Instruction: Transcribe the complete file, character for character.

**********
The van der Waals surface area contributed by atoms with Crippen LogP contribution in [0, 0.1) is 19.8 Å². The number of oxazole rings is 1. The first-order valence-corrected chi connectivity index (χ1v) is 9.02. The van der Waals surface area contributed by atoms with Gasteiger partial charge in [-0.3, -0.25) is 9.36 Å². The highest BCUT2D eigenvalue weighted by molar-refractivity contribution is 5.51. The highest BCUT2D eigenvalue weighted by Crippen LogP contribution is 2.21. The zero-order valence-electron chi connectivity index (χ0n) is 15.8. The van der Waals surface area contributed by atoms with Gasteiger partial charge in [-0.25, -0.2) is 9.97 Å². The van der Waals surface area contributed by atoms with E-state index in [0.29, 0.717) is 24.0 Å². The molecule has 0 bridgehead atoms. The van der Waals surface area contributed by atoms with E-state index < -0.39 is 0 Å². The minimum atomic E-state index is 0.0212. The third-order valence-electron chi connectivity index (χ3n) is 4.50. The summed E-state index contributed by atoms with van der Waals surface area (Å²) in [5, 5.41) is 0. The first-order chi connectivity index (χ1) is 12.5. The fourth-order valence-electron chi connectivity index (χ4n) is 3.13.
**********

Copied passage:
The van der Waals surface area contributed by atoms with Crippen LogP contribution in [0, 0.1) is 19.8 Å². The number of oxazole rings is 1. The first-order valence-corrected chi connectivity index (χ1v) is 9.02. The van der Waals surface area contributed by atoms with Gasteiger partial charge in [-0.3, -0.25) is 9.36 Å². The highest BCUT2D eigenvalue weighted by molar-refractivity contribution is 5.51. The highest BCUT2D eigenvalue weighted by Crippen LogP contribution is 2.21. The zero-order valence-electron chi connectivity index (χ0n) is 15.8. The van der Waals surface area contributed by atoms with Gasteiger partial charge in [-0.25, -0.2) is 9.97 Å². The van der Waals surface area contributed by atoms with E-state index in [0.29, 0.717) is 24.0 Å². The molecule has 0 bridgehead atoms. The van der Waals surface area contributed by atoms with E-state index < -0.39 is 0 Å². The minimum atomic E-state index is 0.0212. The third-order valence-electron chi connectivity index (χ3n) is 4.50. The summed E-state index contributed by atoms with van der Waals surface area (Å²) in [5, 5.41) is 0. The first-order chi connectivity index (χ1) is 12.5. The fourth-order valence-electron chi connectivity index (χ4n) is 3.13.